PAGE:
The Heggerty Curriculum includes explicit instruction in the following phonological and phonemic awareness skills:
- Onset Fluency
- Isolating final and medial phonemes (sounds)
- Adding Phonemes
- Deleting Phonemes
- Substituting Phonemes
All lessons are designed for a classroom setting, only take 10-12 minutes, and are very easy to implement. The Heggerty Phonemic Awareness Curriculum is also designed to work alongside existing structured synthetic phonics programs and is a great way to build up the phonological skills of our early readers.
- HMH Into Reading:
We selected HMH Into Reading following a formal review in 2021-22. Educators and school leaders assessed curriculum options based on the quality of texts in terms of volume, range, knowledge building, assessment, usability, and accessibility for a diverse student population.
HMH Into Reading underwent an implementation study conducted by Cobblestone Applied Research & Evaluation, Inc., a third-party research firm. They collected and analyzed data from one suburban school district during the 2019-20 school year, revealing significant growth and student achievement across all participating grades, regardless of gender, ethnicity, special education status, English Language Learner status, or Gifted/Talented status. Note: this study was terminated in March 2020 due to the pandemic.
What Is Literacy?
Literacy is the ability to read, write, speak and listen effectively. These skills enable students to express themselves clearly, listen to others, gain knowledge and build an understanding of the world around us. While each school selects its own literacy curriculum, there are common features in every New York City Public School classroom. These include books that help student apply new reading skills in context and units of study that teachers use for reading and writing instruction.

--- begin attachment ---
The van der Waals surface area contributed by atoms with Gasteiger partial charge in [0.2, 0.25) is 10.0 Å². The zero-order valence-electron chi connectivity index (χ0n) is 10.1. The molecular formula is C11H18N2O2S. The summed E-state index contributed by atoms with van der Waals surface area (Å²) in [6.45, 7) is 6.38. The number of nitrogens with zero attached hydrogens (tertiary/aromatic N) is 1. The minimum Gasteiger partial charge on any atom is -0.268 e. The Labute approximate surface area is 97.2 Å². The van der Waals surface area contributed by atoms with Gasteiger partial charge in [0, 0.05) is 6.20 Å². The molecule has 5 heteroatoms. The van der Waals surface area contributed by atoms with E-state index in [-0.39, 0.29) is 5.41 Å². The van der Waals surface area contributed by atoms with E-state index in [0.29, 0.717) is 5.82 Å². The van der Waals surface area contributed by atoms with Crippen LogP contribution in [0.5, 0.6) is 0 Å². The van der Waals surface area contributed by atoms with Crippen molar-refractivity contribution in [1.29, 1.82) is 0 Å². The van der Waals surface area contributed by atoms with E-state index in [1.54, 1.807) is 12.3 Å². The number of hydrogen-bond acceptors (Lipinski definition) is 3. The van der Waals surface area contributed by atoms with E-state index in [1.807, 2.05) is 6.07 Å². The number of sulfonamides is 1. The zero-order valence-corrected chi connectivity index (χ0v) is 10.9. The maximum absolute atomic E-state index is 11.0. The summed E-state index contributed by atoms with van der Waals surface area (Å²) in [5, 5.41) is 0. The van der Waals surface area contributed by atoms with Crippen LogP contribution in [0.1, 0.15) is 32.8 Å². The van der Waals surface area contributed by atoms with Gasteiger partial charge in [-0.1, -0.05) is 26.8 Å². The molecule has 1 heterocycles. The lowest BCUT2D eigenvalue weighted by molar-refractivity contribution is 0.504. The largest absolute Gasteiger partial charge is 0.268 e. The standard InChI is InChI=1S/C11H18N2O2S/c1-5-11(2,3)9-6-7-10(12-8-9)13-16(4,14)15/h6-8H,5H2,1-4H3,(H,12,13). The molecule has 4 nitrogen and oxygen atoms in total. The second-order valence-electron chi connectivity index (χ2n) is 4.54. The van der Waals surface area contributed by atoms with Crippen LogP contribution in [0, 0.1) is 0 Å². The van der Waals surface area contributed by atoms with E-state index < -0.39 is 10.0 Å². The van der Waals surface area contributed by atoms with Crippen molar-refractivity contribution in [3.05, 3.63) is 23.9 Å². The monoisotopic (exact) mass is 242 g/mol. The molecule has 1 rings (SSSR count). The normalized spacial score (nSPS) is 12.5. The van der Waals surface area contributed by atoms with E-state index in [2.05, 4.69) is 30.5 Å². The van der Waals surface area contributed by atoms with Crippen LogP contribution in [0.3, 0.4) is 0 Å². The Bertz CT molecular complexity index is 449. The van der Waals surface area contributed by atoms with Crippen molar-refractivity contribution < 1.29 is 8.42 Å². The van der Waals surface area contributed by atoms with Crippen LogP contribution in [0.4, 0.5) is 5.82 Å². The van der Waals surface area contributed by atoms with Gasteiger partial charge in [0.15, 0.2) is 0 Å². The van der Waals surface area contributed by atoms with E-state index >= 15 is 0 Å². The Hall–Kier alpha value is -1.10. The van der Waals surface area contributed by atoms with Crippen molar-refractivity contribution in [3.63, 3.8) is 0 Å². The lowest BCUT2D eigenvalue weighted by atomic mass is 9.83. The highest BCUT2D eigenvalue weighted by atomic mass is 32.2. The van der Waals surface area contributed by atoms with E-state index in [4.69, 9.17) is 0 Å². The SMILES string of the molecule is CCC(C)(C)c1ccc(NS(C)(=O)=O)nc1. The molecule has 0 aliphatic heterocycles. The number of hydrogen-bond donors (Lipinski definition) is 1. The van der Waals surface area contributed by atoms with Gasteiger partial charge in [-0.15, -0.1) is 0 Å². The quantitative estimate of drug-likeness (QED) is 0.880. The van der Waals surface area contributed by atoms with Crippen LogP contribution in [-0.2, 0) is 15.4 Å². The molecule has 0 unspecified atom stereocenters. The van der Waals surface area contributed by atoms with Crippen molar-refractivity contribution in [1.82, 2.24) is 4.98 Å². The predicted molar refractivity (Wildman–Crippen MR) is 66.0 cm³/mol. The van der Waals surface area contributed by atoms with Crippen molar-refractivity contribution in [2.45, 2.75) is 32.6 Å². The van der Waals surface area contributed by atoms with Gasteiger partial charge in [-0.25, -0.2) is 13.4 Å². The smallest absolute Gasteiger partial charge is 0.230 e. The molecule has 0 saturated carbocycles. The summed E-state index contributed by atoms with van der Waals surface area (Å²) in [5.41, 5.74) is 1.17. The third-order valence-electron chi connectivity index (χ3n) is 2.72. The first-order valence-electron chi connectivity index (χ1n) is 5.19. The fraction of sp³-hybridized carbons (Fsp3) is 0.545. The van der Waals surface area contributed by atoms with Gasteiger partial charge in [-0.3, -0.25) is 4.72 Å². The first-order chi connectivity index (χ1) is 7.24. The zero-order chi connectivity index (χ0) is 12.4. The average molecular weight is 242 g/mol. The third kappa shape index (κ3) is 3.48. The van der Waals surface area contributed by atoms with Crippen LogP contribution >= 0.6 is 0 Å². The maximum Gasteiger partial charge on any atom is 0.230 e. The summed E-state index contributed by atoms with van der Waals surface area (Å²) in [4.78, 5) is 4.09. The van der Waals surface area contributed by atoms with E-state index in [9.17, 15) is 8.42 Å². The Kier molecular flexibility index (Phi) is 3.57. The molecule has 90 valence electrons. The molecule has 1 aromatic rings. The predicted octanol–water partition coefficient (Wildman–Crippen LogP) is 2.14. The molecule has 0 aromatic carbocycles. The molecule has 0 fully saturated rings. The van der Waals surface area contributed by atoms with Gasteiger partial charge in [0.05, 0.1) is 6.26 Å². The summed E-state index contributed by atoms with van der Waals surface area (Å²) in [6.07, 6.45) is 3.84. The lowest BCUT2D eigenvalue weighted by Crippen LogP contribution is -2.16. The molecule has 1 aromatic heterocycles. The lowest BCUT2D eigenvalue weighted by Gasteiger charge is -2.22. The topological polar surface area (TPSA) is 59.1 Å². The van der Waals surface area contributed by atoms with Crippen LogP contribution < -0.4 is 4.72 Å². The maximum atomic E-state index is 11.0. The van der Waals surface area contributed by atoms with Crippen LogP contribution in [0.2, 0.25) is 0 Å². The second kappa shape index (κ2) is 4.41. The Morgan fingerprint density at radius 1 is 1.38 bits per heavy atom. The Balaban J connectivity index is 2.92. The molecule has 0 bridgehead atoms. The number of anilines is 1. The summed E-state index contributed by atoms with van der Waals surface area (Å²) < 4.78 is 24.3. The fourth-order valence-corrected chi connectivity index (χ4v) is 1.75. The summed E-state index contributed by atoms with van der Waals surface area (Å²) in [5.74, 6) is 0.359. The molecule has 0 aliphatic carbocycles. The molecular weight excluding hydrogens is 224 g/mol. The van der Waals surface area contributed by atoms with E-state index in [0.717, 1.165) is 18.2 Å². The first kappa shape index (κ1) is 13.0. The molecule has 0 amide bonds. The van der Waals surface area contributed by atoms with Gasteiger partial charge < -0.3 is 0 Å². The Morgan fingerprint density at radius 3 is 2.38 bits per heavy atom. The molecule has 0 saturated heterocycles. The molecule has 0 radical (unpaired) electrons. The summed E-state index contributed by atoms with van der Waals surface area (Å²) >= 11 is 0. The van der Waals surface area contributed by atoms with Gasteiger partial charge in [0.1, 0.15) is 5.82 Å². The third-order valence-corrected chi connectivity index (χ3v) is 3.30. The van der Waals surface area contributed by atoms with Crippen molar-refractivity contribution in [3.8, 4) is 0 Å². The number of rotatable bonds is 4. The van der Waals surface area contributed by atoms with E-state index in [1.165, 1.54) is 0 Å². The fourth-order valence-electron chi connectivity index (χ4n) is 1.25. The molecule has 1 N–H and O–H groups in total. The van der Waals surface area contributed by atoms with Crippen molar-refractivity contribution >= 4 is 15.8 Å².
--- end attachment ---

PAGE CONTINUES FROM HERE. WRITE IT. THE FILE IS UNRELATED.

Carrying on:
Schools have a focused, intentional sequence of lessons for both reading and writing for the school year so that the instruction is planned thoughtfully. Lessons include:
- reading and writing
- opportunities for thinking
- rich discussion with peers in pairs or in small groups
Teachers model good questioning and encourage students to ask questions about what they read and learn. Students receive instruction on specific strategies to help them read difficult text, and practice using those strategies on a variety of reading passages, both fiction and nonfiction. These texts are selected to meaningfully reflect the rich cultural and ethnic diversity in our schools. There are also opportunities for daily independent reading and writing guided by the classroom teacher, and school libraries offer opportunities for further inquiry and research projects. Finally, examples of student work applying what they have learned to their research, analysis, and writing are displayed in classrooms and hallways so everyone can learn from each other's efforts.
Some of the additional features you can expect to see in your child’s school are the following:
In Elementary Grades
- A strong early reading and writing program in kindergarten, first, and second grade that includes instruction in the five fundamentals of reading:
- Phonics: relationships between the letters of written language and the sounds of spoken language.
- Phonemic awareness: the ability to understand that spoken words are made up of individual sounds.
- Vocabulary: the meaning or definition of words.
- Fluency: the ability to read accurately with reasonable speed and expression.
- Comprehension: the ability to understand and interpret what is read.
- A literacy program that has a predictable format so that students understand the goal of each lesson
- Teachers leading daily read-alouds using high-quality, culturally diverse, age-appropriate books
- Writing instruction that includes daily opportunities to practice skills such as handwriting, word choice, sentence structure, and punctuation in varied genres